I’m very interested in the way books are marketed. In a lot of ways, what a librarian does is about marketing books to readers. We create displays and curate lists and pitch books to readers “looking for a ‘good’ book” or “looking for a book like title X.” Although our interests lie in assisting patrons rather than selling a product, a lot of the techniques are the same.
Readers have infinite choices and limited reading time. As I was making my list for yesterday’s Top Ten Tuesday post on 2014 debuts, I got to thinking about what draws me to a new author. Even if I haven’t read an author before, if they’ve previously published, I have critical reviews and opinions of friends and other readers whose taste I am familiar with to inform my decision to read a book. But a debut author, particularly when you’re reading a review copy, is a largely unknown quantity.
After reflecting on my choices on which debut novels interested me, I realized my motivations for reading a book are complicated. Here’s what factors into the decision:
Local and/or librarian authors
I selected four titles to give a try solely because they were written by librarians or local authors (or sometimes both). I want to support both and will give a book written by a local author or a librarian a second look even if the blurb doesn’t immediately sound like a “me” kind of book. I’m sure every reader has personal interests that can inspire them to give a second glance to a book, and for me, if an author is a librarian or local, I’ll definitely check it out.
Blurbs from other authors
I’m often skeptical of an author who shares the same agent or editor recommending a title, but other times it seems like an author genuinely wants to promote a book because they’ve enjoyed it, and if I liked their book, logic follows I might like one they suggest.
This doesn’t always hold true. I can’t stand Cassandra Clare’s writing, but I love Holly Black and have really enjoyed Sarah Rees Brennan’s books, and not only do they promote The Mortal Instruments series, they even write in the Shadowhunter world. Still, sometimes I love a book recommended by a favorite author. When I first started working in the young adult department, I picked up The Miseducation of Cameron Post because it was recommended by Curtis Sittenfeld. LOVED IT.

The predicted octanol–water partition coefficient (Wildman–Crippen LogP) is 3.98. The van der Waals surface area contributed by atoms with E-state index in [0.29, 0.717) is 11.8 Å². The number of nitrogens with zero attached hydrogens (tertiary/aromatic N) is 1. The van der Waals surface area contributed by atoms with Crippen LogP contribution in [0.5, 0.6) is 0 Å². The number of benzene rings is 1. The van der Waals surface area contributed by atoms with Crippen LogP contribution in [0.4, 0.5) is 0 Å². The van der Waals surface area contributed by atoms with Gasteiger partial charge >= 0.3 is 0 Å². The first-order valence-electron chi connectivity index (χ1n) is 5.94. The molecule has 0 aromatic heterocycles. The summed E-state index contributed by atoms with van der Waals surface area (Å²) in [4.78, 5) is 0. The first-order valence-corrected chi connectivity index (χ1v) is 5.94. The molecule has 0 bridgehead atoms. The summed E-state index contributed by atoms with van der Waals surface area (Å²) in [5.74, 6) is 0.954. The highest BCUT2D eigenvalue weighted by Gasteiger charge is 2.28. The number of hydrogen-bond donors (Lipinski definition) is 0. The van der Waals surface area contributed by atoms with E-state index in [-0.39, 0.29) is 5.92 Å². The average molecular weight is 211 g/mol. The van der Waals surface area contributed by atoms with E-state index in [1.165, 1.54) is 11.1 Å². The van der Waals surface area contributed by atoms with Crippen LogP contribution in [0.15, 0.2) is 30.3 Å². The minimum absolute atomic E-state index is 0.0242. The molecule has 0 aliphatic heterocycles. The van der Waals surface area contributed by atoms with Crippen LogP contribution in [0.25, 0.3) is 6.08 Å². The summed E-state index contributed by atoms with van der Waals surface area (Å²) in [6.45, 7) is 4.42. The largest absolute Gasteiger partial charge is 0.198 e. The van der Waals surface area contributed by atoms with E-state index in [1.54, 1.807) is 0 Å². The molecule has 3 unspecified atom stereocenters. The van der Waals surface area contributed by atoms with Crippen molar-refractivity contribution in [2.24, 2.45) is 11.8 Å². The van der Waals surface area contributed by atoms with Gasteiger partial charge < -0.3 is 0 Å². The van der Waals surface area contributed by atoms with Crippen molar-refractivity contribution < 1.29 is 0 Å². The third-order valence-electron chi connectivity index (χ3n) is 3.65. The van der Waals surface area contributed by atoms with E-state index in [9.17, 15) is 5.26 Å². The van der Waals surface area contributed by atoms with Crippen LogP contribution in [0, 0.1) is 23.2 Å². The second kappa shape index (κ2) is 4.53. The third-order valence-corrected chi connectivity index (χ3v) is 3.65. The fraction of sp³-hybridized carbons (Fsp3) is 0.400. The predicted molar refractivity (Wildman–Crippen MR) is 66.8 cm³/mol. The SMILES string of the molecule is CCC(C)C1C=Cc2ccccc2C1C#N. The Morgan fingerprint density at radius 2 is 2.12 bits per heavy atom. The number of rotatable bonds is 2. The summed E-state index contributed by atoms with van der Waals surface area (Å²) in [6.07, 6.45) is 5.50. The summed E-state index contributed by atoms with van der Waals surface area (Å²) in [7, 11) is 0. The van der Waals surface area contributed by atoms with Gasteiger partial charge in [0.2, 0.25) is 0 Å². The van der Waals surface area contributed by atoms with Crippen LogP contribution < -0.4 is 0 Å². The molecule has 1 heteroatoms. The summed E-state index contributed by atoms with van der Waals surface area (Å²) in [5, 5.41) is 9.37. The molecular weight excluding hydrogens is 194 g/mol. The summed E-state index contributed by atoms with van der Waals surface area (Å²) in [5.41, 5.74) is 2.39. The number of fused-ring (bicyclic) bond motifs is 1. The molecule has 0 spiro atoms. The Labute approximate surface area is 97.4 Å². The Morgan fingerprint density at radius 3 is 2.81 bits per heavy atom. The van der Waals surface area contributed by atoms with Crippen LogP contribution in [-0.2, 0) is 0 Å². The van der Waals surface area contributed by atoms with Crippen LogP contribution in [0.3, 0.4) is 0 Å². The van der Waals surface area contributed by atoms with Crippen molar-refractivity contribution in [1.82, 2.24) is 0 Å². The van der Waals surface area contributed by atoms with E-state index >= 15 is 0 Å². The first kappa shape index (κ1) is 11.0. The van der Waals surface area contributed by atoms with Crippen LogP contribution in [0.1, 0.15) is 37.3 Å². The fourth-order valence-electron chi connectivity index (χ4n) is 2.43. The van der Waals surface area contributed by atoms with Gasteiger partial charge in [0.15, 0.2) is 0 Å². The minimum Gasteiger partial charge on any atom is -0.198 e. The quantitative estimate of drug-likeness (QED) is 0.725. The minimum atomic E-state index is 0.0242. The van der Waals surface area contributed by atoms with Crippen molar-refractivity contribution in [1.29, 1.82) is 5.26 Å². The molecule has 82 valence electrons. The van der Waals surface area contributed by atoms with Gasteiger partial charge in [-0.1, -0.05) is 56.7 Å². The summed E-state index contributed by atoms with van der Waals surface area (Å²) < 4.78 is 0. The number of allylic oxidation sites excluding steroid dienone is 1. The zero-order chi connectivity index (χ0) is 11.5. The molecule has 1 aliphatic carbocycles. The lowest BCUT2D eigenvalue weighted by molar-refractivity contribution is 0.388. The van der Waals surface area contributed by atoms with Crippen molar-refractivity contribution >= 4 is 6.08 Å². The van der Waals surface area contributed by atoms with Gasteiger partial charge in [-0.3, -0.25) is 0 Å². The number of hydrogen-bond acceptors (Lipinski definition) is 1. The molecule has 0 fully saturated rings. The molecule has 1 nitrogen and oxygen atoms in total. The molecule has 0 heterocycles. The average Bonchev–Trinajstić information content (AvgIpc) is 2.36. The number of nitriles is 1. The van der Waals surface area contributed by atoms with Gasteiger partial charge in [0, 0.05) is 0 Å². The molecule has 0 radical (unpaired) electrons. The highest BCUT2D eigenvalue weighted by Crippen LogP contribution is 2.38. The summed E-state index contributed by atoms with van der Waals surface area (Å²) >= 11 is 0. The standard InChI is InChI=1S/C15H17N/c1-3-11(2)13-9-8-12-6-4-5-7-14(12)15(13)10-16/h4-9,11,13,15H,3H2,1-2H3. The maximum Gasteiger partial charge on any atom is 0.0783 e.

When I received a copy of Eleanor & Park in the mail months before release (or before anyone was talking about it), I read it because Gayle Forman had written a line for the cover about how it thrummed with first love and punk rock. I read it and loved it and didn’t think many other people would, but I was wrong.
Sometimes I fall for comparisons to other books or media I loved, even though I know that I shouldn’t. This kind of marketing definitely catches my attention, and mostly it makes me want to challenge the comparison—but that does mean I am driven to read it, even if I’m skeptical going in and only rarely surprised to find the comparison is accurate.
Graceling is one of my favorite books, and when Cruel Beauty was pitched as Beauty and the Beast meets Graceling, I was skeptical but hopeful. Rosamund Hodge’s story and writing style ended up being almost nothing like Kristin Cashore’s, and while the comparison caught my attention, it ended up making me compare Cruel Beauty to Graceling—with unfavorable results.
Covers can repel or attract me towards all sorts of books, but particularly for a new author, a beautiful cover design can tip the scale and influence me to read a book. I am drawn to graphic covers with bold typeface, illustrated covers rather than ones with stock photos, and covers that communicate what the book is about rather than just having a girl with a pretty dress. For instance, it took me a long time to read Shatter Me by Tahereh Mafi because of the sparkly white dress on the cover, which had nothing to do with the story. It ended up being a book that played with voice and style in a way I greatly admired, but the cover made it seem like the same old paranormal romance I’d read before.
Social media presence
There are a lot of authors who I think are hilarious or insightful on social media whose books I find dull. Equally often, I love a book but am not interested in the author as a person or what they have to say on social media. But particularly with new authors, the way they use social media can make me decide to give them a chance or motivate me to never read their book. It’s a double-edged sword.
Discussing how readers (and librarians and other publishing professionals) interact with authors is a fascinating subject that requires its own post to really explore, but I do think it influences my decision to take a chance on a debut author.
I have a special interest in LGBTQ young adult fiction and try to also keep an eye out for both books about characters of color and books written by authors of color. I will give these a second look.
How do you decide to pick up a book by a debut author?